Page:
Americanization of Italian first names

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erudita74
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Americanization of Italian first names

Postby erudita74 » 06 Apr 2016, 16:50

I know this topic has been previously discussed on the forum. I just wanted to provide a link to an article written by Dr. John Philip Colletta. It originally appeared in the magazine.italianjournal.it
That link takes a long time to load, but I found the article in its entirety in another link

http://www.readperiodicals.com/201401/3185735561.html

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suanj
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Re: Americanization of Italian first names

Postby suanj » 06 Apr 2016, 21:22

Very interesting Erudita.. I just don't agree abt Reppina short for Giuseppina .. it don't exist in Italy, it is right Peppina or Pina (and term of endearment: Pinuccia ).. really.... Reppina is wrong...
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Re: Americanization of Italian first names

Postby AngelaGrace56 » 06 Apr 2016, 22:16

Thank you for posting this, Erudita. As always, very interesting. I had a quick read through it earlier and the name "Reppina" for Giuseppina also jumped out at me. I came to the conclusion that it was possibly a typo? All our Giuseppina's here were Peppina or remained Giuseppina, some were called Josephine but usualy the Italian name remained, thank goodness. It is really lovely to see the children's children of our immigrants carrying on the "Italian" name i.e. Matteo and not Matthew.

I'm going to have a closer read now that I have minute.

BTW: A little diversion: The topic came up in the last week re: the "evolution of Italian surnames e.g. Di Milita to De Milita. I'm guessing that a lot of this in Italian records would have been due to the fact that there was a lot of illiteracy, and the clerk would have just written what he heard (phonetically). Anyone else's thoughts/knowledge would be helpful.

Thank you again, Erudita.

Angela :D

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Re: Americanization of Italian first names

Postby adelfio » 06 Apr 2016, 22:23

Thank you Erudita

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Re: Americanization of Italian first names

Postby PippoM » 07 Apr 2016, 08:04

Well, it might be a typo, but it's repeated twice!
However, nicknames for Giuseppina can be Beppina, or Geppina, too.
Giuseppe "Pippo" Moccaldi

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erudita74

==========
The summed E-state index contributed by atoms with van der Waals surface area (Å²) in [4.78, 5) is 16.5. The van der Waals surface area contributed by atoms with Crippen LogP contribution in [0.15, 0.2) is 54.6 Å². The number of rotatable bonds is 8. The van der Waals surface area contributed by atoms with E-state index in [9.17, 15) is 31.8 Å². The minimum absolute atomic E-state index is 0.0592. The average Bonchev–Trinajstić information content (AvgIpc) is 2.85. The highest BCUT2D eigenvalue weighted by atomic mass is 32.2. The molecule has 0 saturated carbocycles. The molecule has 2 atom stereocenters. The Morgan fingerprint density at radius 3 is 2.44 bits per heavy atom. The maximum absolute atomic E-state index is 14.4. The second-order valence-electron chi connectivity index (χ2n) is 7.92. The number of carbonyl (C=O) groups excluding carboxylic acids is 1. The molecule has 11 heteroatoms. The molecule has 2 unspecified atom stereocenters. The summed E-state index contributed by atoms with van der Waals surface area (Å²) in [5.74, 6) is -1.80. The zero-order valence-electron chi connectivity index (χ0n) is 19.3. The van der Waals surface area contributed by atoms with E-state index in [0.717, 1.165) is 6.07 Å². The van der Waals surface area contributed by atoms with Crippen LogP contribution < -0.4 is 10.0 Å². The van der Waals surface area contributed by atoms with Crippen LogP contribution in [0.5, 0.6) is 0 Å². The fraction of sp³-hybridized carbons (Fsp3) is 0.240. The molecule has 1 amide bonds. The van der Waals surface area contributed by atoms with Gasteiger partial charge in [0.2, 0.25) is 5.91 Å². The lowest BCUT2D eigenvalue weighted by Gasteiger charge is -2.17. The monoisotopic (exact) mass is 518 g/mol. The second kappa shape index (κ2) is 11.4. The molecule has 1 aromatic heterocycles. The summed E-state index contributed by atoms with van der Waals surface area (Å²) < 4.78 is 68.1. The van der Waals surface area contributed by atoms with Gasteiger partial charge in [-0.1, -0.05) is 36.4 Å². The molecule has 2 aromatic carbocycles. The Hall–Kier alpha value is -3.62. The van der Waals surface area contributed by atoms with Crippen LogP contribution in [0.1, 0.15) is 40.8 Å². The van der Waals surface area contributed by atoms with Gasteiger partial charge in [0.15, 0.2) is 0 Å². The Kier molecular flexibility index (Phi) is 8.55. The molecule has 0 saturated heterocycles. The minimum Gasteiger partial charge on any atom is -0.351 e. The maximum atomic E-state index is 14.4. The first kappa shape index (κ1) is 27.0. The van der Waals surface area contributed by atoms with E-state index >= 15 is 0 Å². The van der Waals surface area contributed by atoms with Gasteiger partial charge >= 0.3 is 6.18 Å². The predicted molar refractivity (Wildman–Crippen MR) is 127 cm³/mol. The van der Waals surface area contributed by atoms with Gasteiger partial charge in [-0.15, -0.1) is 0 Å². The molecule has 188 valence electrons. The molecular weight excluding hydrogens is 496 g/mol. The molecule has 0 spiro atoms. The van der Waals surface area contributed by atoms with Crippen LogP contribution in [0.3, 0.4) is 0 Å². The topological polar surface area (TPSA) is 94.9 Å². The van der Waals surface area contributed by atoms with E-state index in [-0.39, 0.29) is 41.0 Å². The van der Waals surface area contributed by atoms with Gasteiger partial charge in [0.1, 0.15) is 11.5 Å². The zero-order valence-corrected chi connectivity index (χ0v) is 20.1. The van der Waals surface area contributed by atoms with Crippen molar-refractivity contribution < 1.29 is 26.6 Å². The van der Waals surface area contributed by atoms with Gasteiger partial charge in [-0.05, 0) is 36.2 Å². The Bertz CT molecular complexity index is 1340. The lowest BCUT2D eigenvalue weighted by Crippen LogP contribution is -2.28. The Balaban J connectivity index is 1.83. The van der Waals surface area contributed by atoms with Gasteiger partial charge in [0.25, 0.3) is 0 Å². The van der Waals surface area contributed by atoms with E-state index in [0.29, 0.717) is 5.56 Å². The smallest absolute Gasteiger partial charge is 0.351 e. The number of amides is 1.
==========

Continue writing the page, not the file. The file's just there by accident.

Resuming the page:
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Re: Americanization of Italian first names

Postby erudita74 » 07 Apr 2016, 18:34

Here's the link to the original article. It seems to be downloading quickly this morning and not have the errors as in the one I previously posted.

http://magazine.italianjournal.it/how-d ... ome-james/

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Re: Americanization of Italian first names

Postby AngelaGrace56 » 07 Apr 2016, 21:27

Thank you again, Erudita. This reads much better. I knew that "Reppina" had to be a typo (error).
Angela :D

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Re: Americanization of Italian first names

Postby erudita74 » 08 Apr 2016, 00:34

Definitely the original is much better. Sorry it wouldn't download yesterday.
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Re: Americanization of Italian first names

Postby ELLENMONTE » 14 Apr 2016, 01:17

Thank you for the link. I am just really starting to research all this and find everything so interesting. Though I feel said that "Another popular girl's name that had no hope of survival was Assunta." My grandmother, who was born on the Feast of the Assumption" in NY in 1801, was named Assunta. She was known as Susan, Susie or Suzie (depending on what record you are looking at)

Though the info about Carmine didn't ring true for me. I see several Carmines on the family tree and have known several Carmine's my age (Gen X) but no Herman's. And my GG Grandfather changed Carmeno to Carmine not Herman.

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Re: Americanization of Italian first names

Postby suanj » 14 Apr 2016, 21:28

I believe that Herman sound just a bit as Carmine.. in Italy Herman is Ermanno and no Carmine... but... obviously... it is a very subjective and personal choice... as a well Susan is Susanna in Italy very far from Assunta.. in Italy Assunta shortly, it is Suntina.. maybe for that was changed in Susan in USA.. that proves that is very subjective and personal choice, and many names have the right translation, for some other it is right that anyone choose the first name very close to italian first name... no the right translation but a first name with a similar sound.....
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Re: Americanization of Italian first names

Postby sacesta » 15 Apr 2016, 04:13

AngelaGrace56 wrote:I'm guessing that a lot of this in Italian records would have been due to the fact that there was a lot of illiteracy, and the clerk would have just written what he heard (phonetically). Anyone else's thoughts/knowledge would be helpful.

Angela :D


I'm fairly new at genealogical research, but I would guess that illiteracy had very much to do with name changes and not just in Italian records. The world, on the whole, is more literate today than ever before and even so, many people simply cannot spell. My surname gets butchered all the time.
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